The question how exactly history has been used in commercial settings, how the past is being transformed into history with a special commercial interest has so far been under researched. The workshop will pick up on this and tackle questions of commodification in an interdisciplinary approach and will aim at a more nuanced and in depth analysis of processes and practices of commodification.
The workshop will include both discussion panels and a fieldtrip to a site of commodified history in Prague to provide participants with hands-on experience. If you wish to take part in this workshop please send a short abstract of max 200 words and a short CV to Dr Juliane Tomann (Imre Kertész Kolleg, Jena) and Dr Vojtech Ripka (Institute for the Study of Totalitarianism (ÚSTR), Prague) by 15 April, 2018.

Please find the complete CfP here.

CALL FOR PAPERS

Workshop: Rescue of Jews during the Holocaust in European Memory

Place: Berlin
Venue: Center for Historical Research Berlin of the Polish Academy of Science
Organizers: Dr. Zofia Wóycicka (Center for Historical Research Berlin of the Polish Academy of Science), Dr. Raphael Utz (Imre Kertész Kolleg Jena), German Resistance Memorial Center
Dates: June 27th-29th, 2018
Application deadline: March 18th, 2018

Please find the complete CALL FOR PAPERS here as a pdf file.

Geheime Kommunikationsräume? Die Staatssicherheit an der Friedrich-Schiller-Universität Jena

© Campus Verlag


Katharina Lenski

Campus Verlag GmbH, 2017
618 Seiten
ISBN-13: 9783593507804
Preis 45,00 Euro

Die Staatssicherheit agierte in der DDR nach 1961, wie Katharina Lenski in ihrer Studie zeigen kann, weniger als Geheimpolizei, sondern vielmehr als Geheimbürokratie. Die Studie beleuchtet das enge Zusammenwirken von Universität und Staatssicherheit, aber auch das Hineinwachsen des Wissenschaftsmilieus in einen Geheimhaltungsraum, der von Feindbildern und von Mauern des Schweigens durchkreuzt war. In diesem dysfunktionalen Kommunikationsraum setzte sich Geheimhaltung als Schlüsselkompetenz durch. Das Buch liefert neue Einsichten zur Wissens- und Organisationsgeschichte im Staatssozialismus und lädt ein, zentrale Fragen des 20. Jahrhunderts neu zu denken.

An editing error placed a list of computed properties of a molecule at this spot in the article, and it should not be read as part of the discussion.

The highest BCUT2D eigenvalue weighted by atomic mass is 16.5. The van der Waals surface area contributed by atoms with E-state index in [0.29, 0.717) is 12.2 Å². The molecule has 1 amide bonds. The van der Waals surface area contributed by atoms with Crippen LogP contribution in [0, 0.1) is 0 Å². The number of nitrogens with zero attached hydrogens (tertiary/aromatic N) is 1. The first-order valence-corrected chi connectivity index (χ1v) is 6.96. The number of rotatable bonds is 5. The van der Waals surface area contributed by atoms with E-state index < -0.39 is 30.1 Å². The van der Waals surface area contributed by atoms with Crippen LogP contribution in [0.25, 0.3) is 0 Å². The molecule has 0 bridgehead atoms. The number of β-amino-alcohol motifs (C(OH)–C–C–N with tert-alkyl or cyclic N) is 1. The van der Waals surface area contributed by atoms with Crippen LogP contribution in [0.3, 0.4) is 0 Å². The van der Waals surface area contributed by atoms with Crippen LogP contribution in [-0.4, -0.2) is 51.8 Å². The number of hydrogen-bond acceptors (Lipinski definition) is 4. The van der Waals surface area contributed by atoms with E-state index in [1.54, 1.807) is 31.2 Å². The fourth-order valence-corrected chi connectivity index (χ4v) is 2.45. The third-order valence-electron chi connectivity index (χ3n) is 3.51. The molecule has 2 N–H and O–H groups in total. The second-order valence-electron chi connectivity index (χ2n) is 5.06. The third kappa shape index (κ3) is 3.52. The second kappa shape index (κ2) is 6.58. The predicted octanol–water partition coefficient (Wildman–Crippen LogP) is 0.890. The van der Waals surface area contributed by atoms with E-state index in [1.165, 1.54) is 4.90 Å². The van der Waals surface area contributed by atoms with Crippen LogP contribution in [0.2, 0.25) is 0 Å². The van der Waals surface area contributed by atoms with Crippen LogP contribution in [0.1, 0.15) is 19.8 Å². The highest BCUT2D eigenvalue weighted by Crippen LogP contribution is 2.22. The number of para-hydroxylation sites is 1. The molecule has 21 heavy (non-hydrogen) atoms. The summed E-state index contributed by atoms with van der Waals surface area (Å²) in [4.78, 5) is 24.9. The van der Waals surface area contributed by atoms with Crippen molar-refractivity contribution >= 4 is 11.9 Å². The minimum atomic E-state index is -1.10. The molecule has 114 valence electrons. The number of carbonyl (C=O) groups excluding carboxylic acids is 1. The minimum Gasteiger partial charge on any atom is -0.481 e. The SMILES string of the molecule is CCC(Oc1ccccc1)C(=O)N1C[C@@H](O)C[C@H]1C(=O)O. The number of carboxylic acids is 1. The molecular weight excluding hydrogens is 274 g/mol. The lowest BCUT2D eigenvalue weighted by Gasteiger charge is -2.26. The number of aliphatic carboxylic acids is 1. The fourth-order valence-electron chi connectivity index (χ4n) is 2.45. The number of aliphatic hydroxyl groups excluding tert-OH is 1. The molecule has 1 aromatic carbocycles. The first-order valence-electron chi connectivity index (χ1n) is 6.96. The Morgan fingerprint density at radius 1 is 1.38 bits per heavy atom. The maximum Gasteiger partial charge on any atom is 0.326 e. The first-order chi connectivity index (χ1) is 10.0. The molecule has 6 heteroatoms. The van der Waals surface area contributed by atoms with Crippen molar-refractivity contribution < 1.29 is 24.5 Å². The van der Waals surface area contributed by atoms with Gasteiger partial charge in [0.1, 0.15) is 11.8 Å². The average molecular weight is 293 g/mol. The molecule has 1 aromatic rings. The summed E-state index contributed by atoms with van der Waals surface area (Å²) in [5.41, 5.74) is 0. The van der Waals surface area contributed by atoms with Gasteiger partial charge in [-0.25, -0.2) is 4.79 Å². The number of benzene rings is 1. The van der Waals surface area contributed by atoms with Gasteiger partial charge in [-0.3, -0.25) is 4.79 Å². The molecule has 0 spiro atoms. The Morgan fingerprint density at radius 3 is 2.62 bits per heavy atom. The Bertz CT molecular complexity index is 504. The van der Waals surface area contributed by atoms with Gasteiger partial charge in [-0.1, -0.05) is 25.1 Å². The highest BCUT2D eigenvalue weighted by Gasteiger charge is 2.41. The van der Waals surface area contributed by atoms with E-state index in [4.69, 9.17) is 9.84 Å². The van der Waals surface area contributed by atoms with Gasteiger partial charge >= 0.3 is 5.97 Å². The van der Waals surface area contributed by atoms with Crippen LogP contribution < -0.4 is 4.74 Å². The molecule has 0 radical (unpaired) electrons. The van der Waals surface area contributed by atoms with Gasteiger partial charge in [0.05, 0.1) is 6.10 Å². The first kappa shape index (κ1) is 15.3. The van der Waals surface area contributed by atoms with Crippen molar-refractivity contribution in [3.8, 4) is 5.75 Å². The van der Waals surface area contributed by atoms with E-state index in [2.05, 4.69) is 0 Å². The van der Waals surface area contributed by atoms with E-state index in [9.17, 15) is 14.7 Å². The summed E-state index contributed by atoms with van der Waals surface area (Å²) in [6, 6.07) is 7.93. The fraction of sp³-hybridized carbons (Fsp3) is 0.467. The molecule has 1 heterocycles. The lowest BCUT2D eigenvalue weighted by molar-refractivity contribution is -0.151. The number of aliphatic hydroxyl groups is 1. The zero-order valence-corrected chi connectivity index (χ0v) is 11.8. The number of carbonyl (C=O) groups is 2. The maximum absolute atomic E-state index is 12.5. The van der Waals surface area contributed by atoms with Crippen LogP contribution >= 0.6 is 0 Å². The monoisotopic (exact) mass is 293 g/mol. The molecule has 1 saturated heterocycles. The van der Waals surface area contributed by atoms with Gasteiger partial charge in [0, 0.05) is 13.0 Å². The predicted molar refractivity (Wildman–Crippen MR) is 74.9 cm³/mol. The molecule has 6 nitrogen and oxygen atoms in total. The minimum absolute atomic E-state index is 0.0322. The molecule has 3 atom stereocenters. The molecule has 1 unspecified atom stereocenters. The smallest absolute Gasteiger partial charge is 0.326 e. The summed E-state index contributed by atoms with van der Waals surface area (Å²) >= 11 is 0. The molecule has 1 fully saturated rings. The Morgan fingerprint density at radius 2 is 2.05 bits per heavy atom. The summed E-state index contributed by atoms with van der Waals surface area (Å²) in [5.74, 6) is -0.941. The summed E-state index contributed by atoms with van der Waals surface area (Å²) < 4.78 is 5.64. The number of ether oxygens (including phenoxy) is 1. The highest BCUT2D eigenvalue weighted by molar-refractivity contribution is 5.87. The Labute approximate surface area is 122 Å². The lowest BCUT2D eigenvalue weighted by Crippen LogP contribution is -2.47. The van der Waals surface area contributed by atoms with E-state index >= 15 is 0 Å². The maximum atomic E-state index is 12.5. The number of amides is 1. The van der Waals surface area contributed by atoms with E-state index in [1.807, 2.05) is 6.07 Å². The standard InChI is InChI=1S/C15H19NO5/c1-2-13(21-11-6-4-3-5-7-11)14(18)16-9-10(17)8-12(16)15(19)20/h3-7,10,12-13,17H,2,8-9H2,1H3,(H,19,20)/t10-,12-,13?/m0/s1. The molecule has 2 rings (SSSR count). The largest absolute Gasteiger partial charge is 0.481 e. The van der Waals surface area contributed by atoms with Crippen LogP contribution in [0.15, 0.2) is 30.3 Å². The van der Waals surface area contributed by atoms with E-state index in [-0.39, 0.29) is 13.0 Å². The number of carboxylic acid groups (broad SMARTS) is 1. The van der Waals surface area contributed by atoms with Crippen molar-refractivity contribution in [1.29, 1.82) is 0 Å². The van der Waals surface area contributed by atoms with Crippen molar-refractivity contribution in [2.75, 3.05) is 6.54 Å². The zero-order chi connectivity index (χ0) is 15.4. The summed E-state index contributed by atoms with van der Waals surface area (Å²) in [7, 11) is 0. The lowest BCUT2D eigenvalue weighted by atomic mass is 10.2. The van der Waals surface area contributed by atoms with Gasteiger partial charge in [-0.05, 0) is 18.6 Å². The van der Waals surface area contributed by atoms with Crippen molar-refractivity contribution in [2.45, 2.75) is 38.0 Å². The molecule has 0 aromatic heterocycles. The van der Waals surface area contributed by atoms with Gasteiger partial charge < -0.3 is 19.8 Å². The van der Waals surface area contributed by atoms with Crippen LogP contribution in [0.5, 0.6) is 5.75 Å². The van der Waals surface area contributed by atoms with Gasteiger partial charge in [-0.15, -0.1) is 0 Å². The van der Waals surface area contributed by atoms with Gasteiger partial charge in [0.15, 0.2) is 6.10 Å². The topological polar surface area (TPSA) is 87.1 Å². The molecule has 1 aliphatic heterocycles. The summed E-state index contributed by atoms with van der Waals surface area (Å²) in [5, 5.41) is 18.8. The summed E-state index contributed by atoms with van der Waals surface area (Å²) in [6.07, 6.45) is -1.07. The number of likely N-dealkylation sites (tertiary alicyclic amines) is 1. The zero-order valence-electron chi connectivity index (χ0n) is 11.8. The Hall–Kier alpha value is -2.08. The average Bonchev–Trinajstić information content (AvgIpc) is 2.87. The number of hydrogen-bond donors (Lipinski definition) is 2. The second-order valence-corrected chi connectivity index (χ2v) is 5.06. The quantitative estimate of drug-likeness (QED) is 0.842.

Call for Papers

 

Transcending the Nostalgic: Deindustrialised Landscapes across Europe

download as pdf file

In the current political atmosphere of Western society there has been a desire to re-establish industrial and manufacturing entities within their countries (The Economist 2013). In the UK, the outcome of the Brexit referendum showed how successful had been the appeal to ‘take back control’ as way to shelter against global change. The image of the closed-down mine or empty factory was displayed prominently within these discussions. Further representations of deindustrialisation in different media and contents have contributed to constructing and reproducing a discourse whose ideological undertones, far from confining it to the realm of symbolic nostalgia, are having profound and differentiated effects.

Rationale

Scholarly interest in processes of deindustrialization has, so far, been mainly concerned with specific sites like abandoned mines or former industrialized territories transformed into post-industrial spaces. Furthermore...more